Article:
October 9, 2011

Yellowstone and the Beartooth Pass, September 24-26, 2011

A grove of quaking aspen shimmer in the midday light on a warm fall afternoon along the Beartooth Pass. Captured with a Canon 5DII and 17-40L in aperture priority mode with an exposure bias of + 1 1/3 at ISO200, f/16, and 1/100th of a second. The camera was handheld.


First I need to say, "I LOVE the Beartooth Pass!"

After my car trouble earlier in the month I decided to make a quick three day trip to Yellowstone via the Beartooth Pass. My gut said that the leaves should be starting to turn up on the pass, and in fact they were. But I am getting ahead of myself, as usual there were plenty of last minute issues at work, so I left a bit later than I wanted. Racing to the top of the pass I arrived just in time for the sun to fall behind the mountains. That is fine, as I am one of those photographers that shoots sunset after the sun sets... imagine that.

Some beautiful clouds had developed and they were an ideal canvas for the sun to paint its magical colors onto. The color was so overwhelming that I was coaxed into creating a "sureal" high dynamic range image of the scene. I made sure to follow that up with plenty of straight captures of a scene that packed with color, even the alpine lakes were aglow with color.

There was not a cloud in the sky, so upon arriving at camp I decided to try my hand at some shots of the Milky Way, and set up a camera to click away a night timelapse (I have yet to find time to edit it). The sneaky Northern Lights, managed to slip into a few of my shots, thanks to the big solar eruption.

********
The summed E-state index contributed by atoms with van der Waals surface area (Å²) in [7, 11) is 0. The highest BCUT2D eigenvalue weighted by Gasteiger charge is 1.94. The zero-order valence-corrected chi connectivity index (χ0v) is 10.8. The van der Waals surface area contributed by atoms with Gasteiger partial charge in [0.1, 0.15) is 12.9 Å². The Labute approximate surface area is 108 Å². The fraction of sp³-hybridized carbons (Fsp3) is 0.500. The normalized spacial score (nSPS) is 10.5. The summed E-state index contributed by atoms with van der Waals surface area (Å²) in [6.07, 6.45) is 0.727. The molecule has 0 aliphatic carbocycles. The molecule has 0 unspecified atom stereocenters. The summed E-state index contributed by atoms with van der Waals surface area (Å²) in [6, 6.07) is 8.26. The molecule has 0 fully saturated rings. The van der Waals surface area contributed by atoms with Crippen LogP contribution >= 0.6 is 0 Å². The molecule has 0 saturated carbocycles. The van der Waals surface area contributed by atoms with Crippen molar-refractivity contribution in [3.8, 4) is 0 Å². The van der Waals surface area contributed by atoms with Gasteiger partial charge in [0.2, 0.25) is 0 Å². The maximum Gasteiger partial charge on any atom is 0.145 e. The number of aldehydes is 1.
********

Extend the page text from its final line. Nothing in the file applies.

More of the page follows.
Morning comes early when you are a photographer, and the alarm awoke me before 5 a.m. so I could collect my gear, pack camp and get into Yellowstone before sunrise. Most of you know that I use lunar predictions to help guide my wildlife photography, so it will come as little surprise that I also planned to shoot the moonrise that coincided with sunrise. I am a sucker for minimalist landscapes, so I was smitten with the conditions that I found at first light. As usually happens after first light, the sun raced into the sky and I was chasing the light. On my way back to the car I caught a glimpse of a red fox, so i proceeded to "chase" her for the next few hours.

"Chase" is not the right word, as she was putting on a show, and the light was following close behind. When I say she was putting on a show, I really mean it, she jumped up onto every rock she could find, and that made for some interesting images.

The show ended and I headed South. A brief stop to shoot a coyote, and I was back on my way out to Cody, Wyo. to return a pair of boots and look for an alternative for my upcoming trip to the Canadian Arctic.

I drove back to the Beartooth Pass via the Chief Joseph Highway, a beautiful drive that I have not made in a few years. I am captivated by the beauty of quaking aspen trees, especially in fall, so I spent some time shooting the colors before heading up the pass for sunset. Unfortunately the sunset got chocked off by some clouds, but you can't get the shot sitting in your tent, so I stuck it out.

The clouds gave way to the stars, so I set up and took some single exposure star trail images over Pilot Peek.

The next morning I attempted to shoot sunrise at the Buffalo Ranch, but it was a bust. I got in my car and went looking for my foxy friend from the day before, and I found her just where I expected to. She did just as much rock climbing as the day before, but she also did a better job hunting, and we all know that is when you get the "good" shots.

After a great conversation with some hobbiest photographer I decided it was too hot, and that I should head back up the Beartooth Pass. The sun was out, blue sky all around and the leaves looked beautiful in the midday light. Needless to say I spent numerous hours walking through groves of aspens taking shot after shot (thank God for digital) before calling it a day and heading back home via the pass.

As I have said before, and I'll say again, I love the shoulder seasons and I love the Beartooth Pass.

Make the jump to go through the online gallery, I ask that you leave comments/criticism or at least give your favorites a thumbs up... THANKS!

If you have questions, ask... I published the camera information with each image and have added full keywords to share just about anything you would want to know about the images.

Happy shooting

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